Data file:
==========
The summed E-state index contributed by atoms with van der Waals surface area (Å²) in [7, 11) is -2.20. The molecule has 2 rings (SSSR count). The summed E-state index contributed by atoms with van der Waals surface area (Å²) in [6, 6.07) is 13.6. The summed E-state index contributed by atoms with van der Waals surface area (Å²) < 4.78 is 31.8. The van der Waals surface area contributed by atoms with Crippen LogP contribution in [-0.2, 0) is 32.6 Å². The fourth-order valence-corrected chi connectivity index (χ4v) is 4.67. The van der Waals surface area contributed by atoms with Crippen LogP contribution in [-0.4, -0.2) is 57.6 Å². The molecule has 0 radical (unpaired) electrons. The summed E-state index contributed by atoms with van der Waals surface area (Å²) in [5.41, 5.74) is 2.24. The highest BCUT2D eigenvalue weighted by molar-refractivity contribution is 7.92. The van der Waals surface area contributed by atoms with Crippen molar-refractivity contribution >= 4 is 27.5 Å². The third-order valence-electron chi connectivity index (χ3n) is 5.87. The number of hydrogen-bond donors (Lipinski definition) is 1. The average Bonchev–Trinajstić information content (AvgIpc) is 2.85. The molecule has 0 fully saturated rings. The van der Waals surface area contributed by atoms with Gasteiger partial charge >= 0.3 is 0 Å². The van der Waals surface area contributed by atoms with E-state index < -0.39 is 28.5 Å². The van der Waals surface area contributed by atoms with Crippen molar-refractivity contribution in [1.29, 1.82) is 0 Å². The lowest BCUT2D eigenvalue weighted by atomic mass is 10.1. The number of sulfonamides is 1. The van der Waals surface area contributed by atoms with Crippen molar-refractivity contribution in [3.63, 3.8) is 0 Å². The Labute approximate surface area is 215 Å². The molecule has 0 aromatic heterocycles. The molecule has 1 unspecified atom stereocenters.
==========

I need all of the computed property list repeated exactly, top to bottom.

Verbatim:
The summed E-state index contributed by atoms with van der Waals surface area (Å²) in [7, 11) is -2.20. The molecule has 2 rings (SSSR count). The summed E-state index contributed by atoms with van der Waals surface area (Å²) in [6, 6.07) is 13.6. The summed E-state index contributed by atoms with van der Waals surface area (Å²) < 4.78 is 31.8. The van der Waals surface area contributed by atoms with Crippen LogP contribution in [-0.2, 0) is 32.6 Å². The fourth-order valence-corrected chi connectivity index (χ4v) is 4.67. The van der Waals surface area contributed by atoms with Crippen LogP contribution in [-0.4, -0.2) is 57.6 Å². The molecule has 0 radical (unpaired) electrons. The summed E-state index contributed by atoms with van der Waals surface area (Å²) in [5.41, 5.74) is 2.24. The highest BCUT2D eigenvalue weighted by molar-refractivity contribution is 7.92. The van der Waals surface area contributed by atoms with Crippen molar-refractivity contribution >= 4 is 27.5 Å². The third-order valence-electron chi connectivity index (χ3n) is 5.87. The number of hydrogen-bond donors (Lipinski definition) is 1. The average Bonchev–Trinajstić information content (AvgIpc) is 2.85. The molecule has 0 fully saturated rings. The van der Waals surface area contributed by atoms with Gasteiger partial charge >= 0.3 is 0 Å². The van der Waals surface area contributed by atoms with E-state index < -0.39 is 28.5 Å². The van der Waals surface area contributed by atoms with Crippen molar-refractivity contribution in [1.29, 1.82) is 0 Å². The lowest BCUT2D eigenvalue weighted by atomic mass is 10.1. The number of sulfonamides is 1. The van der Waals surface area contributed by atoms with Crippen molar-refractivity contribution in [3.63, 3.8) is 0 Å². The Labute approximate surface area is 215 Å². The molecule has 0 aromatic heterocycles. The molecule has 1 unspecified atom stereocenters.